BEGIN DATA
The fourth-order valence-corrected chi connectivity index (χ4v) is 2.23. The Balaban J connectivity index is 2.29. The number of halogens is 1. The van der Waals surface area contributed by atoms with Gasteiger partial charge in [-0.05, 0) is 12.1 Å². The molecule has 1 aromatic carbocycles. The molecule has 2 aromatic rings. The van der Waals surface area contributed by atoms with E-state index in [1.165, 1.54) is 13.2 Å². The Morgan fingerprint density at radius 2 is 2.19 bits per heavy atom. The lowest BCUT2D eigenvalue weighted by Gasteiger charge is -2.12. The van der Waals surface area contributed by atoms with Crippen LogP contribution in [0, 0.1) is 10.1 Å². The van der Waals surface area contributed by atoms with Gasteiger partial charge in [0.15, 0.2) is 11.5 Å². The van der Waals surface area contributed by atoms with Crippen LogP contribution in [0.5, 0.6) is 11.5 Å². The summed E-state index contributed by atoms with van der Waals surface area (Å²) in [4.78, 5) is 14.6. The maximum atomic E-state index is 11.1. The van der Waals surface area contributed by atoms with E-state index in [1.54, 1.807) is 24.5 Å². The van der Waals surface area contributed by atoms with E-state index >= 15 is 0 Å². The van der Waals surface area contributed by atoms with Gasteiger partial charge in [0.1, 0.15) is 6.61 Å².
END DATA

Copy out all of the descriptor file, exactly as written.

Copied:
The fourth-order valence-corrected chi connectivity index (χ4v) is 2.23. The Balaban J connectivity index is 2.29. The number of halogens is 1. The van der Waals surface area contributed by atoms with Gasteiger partial charge in [-0.05, 0) is 12.1 Å². The molecule has 1 aromatic carbocycles. The molecule has 2 aromatic rings. The van der Waals surface area contributed by atoms with E-state index in [1.165, 1.54) is 13.2 Å². The Morgan fingerprint density at radius 2 is 2.19 bits per heavy atom. The lowest BCUT2D eigenvalue weighted by Gasteiger charge is -2.12. The van der Waals surface area contributed by atoms with Crippen LogP contribution in [0, 0.1) is 10.1 Å². The van der Waals surface area contributed by atoms with Gasteiger partial charge in [0.15, 0.2) is 11.5 Å². The van der Waals surface area contributed by atoms with Crippen LogP contribution in [0.5, 0.6) is 11.5 Å². The summed E-state index contributed by atoms with van der Waals surface area (Å²) in [4.78, 5) is 14.6. The maximum atomic E-state index is 11.1. The van der Waals surface area contributed by atoms with E-state index in [1.54, 1.807) is 24.5 Å². The van der Waals surface area contributed by atoms with E-state index >= 15 is 0 Å². The van der Waals surface area contributed by atoms with Gasteiger partial charge in [0.1, 0.15) is 6.61 Å².